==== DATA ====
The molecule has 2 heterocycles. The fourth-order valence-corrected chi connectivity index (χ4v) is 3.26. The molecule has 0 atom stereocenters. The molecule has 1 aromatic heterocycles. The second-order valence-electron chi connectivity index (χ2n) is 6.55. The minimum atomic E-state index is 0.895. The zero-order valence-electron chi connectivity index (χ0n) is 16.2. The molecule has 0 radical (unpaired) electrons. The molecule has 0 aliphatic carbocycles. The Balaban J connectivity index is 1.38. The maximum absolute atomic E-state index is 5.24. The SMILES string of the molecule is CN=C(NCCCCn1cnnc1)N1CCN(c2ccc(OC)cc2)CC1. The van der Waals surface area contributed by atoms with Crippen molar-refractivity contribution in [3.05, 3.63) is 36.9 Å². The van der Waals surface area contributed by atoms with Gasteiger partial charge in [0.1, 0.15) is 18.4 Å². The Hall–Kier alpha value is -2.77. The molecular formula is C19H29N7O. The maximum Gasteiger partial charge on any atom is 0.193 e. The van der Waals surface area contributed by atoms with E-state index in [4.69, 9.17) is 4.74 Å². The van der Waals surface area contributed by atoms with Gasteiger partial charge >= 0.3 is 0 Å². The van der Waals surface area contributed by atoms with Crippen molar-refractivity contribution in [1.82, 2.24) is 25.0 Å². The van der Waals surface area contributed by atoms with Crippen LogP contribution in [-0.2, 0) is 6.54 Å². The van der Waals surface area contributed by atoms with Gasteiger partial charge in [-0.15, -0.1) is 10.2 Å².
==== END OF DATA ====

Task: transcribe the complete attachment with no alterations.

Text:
The molecule has 2 heterocycles. The fourth-order valence-corrected chi connectivity index (χ4v) is 3.26. The molecule has 0 atom stereocenters. The molecule has 1 aromatic heterocycles. The second-order valence-electron chi connectivity index (χ2n) is 6.55. The minimum atomic E-state index is 0.895. The zero-order valence-electron chi connectivity index (χ0n) is 16.2. The molecule has 0 radical (unpaired) electrons. The molecule has 0 aliphatic carbocycles. The Balaban J connectivity index is 1.38. The maximum absolute atomic E-state index is 5.24. The SMILES string of the molecule is CN=C(NCCCCn1cnnc1)N1CCN(c2ccc(OC)cc2)CC1. The van der Waals surface area contributed by atoms with Crippen molar-refractivity contribution in [3.05, 3.63) is 36.9 Å². The van der Waals surface area contributed by atoms with Gasteiger partial charge in [0.1, 0.15) is 18.4 Å². The Hall–Kier alpha value is -2.77. The molecular formula is C19H29N7O. The maximum Gasteiger partial charge on any atom is 0.193 e. The van der Waals surface area contributed by atoms with E-state index in [4.69, 9.17) is 4.74 Å². The van der Waals surface area contributed by atoms with Gasteiger partial charge >= 0.3 is 0 Å². The van der Waals surface area contributed by atoms with Crippen molar-refractivity contribution in [1.82, 2.24) is 25.0 Å². The van der Waals surface area contributed by atoms with Crippen LogP contribution in [-0.2, 0) is 6.54 Å². The van der Waals surface area contributed by atoms with Gasteiger partial charge in [-0.15, -0.1) is 10.2 Å².